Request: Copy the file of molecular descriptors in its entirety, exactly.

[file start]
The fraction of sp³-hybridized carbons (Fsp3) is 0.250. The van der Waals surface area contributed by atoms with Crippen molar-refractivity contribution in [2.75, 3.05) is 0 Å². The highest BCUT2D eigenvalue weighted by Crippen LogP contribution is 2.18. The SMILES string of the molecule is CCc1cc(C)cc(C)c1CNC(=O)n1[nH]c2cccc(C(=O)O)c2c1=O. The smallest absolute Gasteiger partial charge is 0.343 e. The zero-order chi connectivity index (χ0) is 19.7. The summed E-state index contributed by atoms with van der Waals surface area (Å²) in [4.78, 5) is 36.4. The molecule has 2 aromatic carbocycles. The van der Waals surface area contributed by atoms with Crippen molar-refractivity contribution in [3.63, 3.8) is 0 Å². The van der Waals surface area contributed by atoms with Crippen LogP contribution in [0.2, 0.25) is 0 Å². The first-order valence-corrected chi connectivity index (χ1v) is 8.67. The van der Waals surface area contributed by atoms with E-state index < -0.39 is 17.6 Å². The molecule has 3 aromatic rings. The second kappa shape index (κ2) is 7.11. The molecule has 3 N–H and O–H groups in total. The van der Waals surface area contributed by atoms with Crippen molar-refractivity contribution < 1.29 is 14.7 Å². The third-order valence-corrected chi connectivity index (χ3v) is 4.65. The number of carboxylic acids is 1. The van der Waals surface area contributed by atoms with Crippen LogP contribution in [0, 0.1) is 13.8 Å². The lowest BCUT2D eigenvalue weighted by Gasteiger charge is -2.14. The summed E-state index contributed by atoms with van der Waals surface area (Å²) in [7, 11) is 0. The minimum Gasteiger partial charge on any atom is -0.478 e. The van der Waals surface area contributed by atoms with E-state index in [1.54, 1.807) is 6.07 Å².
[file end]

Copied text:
The fraction of sp³-hybridized carbons (Fsp3) is 0.250. The van der Waals surface area contributed by atoms with Crippen molar-refractivity contribution in [2.75, 3.05) is 0 Å². The highest BCUT2D eigenvalue weighted by Crippen LogP contribution is 2.18. The SMILES string of the molecule is CCc1cc(C)cc(C)c1CNC(=O)n1[nH]c2cccc(C(=O)O)c2c1=O. The smallest absolute Gasteiger partial charge is 0.343 e. The zero-order chi connectivity index (χ0) is 19.7. The summed E-state index contributed by atoms with van der Waals surface area (Å²) in [4.78, 5) is 36.4. The molecule has 2 aromatic carbocycles. The van der Waals surface area contributed by atoms with Crippen molar-refractivity contribution in [3.63, 3.8) is 0 Å². The van der Waals surface area contributed by atoms with Crippen LogP contribution in [0.2, 0.25) is 0 Å². The first-order valence-corrected chi connectivity index (χ1v) is 8.67. The van der Waals surface area contributed by atoms with E-state index < -0.39 is 17.6 Å². The molecule has 3 aromatic rings. The second kappa shape index (κ2) is 7.11. The molecule has 3 N–H and O–H groups in total. The van der Waals surface area contributed by atoms with Crippen molar-refractivity contribution < 1.29 is 14.7 Å². The third-order valence-corrected chi connectivity index (χ3v) is 4.65. The number of carboxylic acids is 1. The van der Waals surface area contributed by atoms with Crippen LogP contribution in [0, 0.1) is 13.8 Å². The lowest BCUT2D eigenvalue weighted by Gasteiger charge is -2.14. The summed E-state index contributed by atoms with van der Waals surface area (Å²) in [7, 11) is 0. The minimum Gasteiger partial charge on any atom is -0.478 e. The van der Waals surface area contributed by atoms with E-state index in [1.54, 1.807) is 6.07 Å².